Wednesday, August 29, 2012

My first 14er: Longs Peak - 14,259 ft.

On Tuesday, August 28th, 2012, I had the pleasure of hiking my very first 14er. It was 12:00am when I met up with an acquaintance, Steve Smith, at his house located in Loveland, Colorado, approximately 57 miles North of where I lived, to take part in an attempt to summit Longs Peak, Rocky Mountain National Park, Colorado. We packed up our gear and hit the road arriving at the Longs Peak trail head at approximately 2:00am. The ride was a quiet one ultimately leading me to doze in and out of sleep as I was not able to catch a quick nap before hitting the road. Upon reaching the trail head we unpacked our gear, took a quick group photo, and then set off on the trail with nothing but light of our headlamps.

We made our way through the trees stopping on a few occasions to take a couple quick photos of the trail and a nearby stream of water.

From there we continued on our journey eventually breaking from the trees and entering into an open field where the trail continued towards the boulder field. This portion of the trail remained clearly defined and was easy to navigate. 

While trekking through the open field we were accompanied by strong gusts of wind that seemed to have lasted for hours. Eventually the wind took a toll on my ears and left me with a pounding headache. Regardless of the gusts of wind combined with the chilly night air we pressed on ultimately reaching the boulder field just as the sun started to show itself from the horizon.

Not wanting to risk it, it was during this time that Steve determined that he would be unable to continue due to a previously existing knee problem. Faced with disappointment and frustration Steve reluctantly turned back and headed towards the ranger station. Eager to reach the summit I continued on while Chris hesitantly followed behind me making our way through the boulder field and towards the key hole.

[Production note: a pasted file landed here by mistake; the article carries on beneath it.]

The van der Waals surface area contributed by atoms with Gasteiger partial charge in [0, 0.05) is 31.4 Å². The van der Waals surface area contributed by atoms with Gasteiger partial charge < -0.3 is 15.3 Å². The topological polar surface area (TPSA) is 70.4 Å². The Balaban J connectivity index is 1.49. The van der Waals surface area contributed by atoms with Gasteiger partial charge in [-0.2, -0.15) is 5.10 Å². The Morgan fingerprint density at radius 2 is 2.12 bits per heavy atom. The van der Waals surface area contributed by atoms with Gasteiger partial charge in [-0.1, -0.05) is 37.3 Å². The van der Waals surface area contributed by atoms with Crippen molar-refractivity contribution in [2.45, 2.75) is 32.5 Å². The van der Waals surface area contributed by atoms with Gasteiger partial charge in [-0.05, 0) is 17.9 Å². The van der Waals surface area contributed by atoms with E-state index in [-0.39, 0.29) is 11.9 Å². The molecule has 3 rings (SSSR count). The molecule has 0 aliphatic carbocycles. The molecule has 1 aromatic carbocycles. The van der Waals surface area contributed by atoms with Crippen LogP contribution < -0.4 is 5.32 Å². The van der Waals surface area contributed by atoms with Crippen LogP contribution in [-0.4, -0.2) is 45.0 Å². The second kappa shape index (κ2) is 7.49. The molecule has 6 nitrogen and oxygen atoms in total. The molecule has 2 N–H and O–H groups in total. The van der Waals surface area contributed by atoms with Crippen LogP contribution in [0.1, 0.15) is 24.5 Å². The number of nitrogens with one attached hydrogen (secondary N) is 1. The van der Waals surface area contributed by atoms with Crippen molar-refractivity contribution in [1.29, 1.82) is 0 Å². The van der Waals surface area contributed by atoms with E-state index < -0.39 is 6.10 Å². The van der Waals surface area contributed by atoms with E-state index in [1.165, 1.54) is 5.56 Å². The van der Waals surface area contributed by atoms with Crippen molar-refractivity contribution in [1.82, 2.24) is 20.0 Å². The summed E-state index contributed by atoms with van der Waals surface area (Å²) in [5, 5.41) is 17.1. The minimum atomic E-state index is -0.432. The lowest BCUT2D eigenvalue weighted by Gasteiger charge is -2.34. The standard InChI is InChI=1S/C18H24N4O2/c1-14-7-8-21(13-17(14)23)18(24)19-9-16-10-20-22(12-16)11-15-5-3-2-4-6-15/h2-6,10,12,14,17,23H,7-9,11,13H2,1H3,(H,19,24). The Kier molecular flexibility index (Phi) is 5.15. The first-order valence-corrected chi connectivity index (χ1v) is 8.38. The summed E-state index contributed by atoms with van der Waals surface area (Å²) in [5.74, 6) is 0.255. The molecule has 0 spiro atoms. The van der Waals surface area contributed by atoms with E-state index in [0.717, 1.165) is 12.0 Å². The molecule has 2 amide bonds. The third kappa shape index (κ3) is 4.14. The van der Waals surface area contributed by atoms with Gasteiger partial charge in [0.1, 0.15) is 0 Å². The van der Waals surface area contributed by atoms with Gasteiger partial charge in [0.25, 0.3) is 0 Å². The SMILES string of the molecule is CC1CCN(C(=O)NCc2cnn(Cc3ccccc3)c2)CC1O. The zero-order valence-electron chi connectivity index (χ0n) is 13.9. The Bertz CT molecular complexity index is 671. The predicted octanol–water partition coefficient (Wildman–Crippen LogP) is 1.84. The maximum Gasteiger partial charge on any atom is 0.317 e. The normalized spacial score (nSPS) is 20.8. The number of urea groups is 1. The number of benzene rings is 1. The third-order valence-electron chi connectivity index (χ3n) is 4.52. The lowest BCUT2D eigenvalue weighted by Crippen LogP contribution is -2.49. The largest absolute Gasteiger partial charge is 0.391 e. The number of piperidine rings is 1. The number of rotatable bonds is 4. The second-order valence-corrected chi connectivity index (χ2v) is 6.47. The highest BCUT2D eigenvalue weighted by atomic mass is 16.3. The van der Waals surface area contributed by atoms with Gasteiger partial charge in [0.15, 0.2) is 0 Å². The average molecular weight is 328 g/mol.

After reaching the key hole the view was breathtaking. Chris and I paused and took a moment to soak up the view. Shortly thereafter, we traversed our way through the ledges taking our time as this section left little room for error.

After passing the ledges we found ourselves looking up the trough. A long narrow narrow section that looked as though it went on for ever and ever. This section was mixed with dirt and and a plethora of rocks. After making our way through the boulder field and facing this it was safe to say that I was sick and tired of seeing rocks but up for the challenge.

Immediately after reaching the top of the trough we were met with the dreaded narrows. This section left very little room for error and would turn anyone back with the slightest fear of heights. This was an appropriate time to follow the old saying, "don't look down!".

After we had traversed the narrows we finally found ourselves staring up at the homestretch, the last section before reaching the summit. I immediately asked myself, "what the hell did I get myself into?". This section was very steep and did not offer many options heading up.

While looking up the homestretch I thought back to a conversation that I had with my brother just days before. He told me that when you reach the summit the accomplishment would leave you to forget about the effort and pain that it took to reach the summit.

He was right.....

At approximately 8:30am, 6 hours after starting, I had finally reached the summit. I immediately became overwhelmed by the feeling of joy and accomplishment. As this was my first 14er I'd be lying if I said I didn't get a little teary-eyed. I had finally made it and accomplished exactly what I had set out to do.

Overall an excellent hike! I am more than happy to say that it was my first 14er. Should I return to summit it in the future I will definitely consider hiking to the boulder field, camping overnight, and then setting out to summit it the next morning. I'd recommend doing the same as attempting to summit it in one day can be quite challenging both mentally and physically. 

Longs Peak - Directions 

Drive south from Estes Park 10 miles on Colorado 7, then 1 mile west to a "T" junction. The left fork leafs to the Longs Peak Ranger Station and parking lot, which is often crowded. The right fork leads to the Longs Peak Campground, where sites are available on a first-come basis.Additional camping is available at back-country sites, where permits are required. Contact the Back-country Office (970-586-1242) for information. 

 - The Colorado 14ers: The Standard Routes by: The Colorado Mountain Club Foundation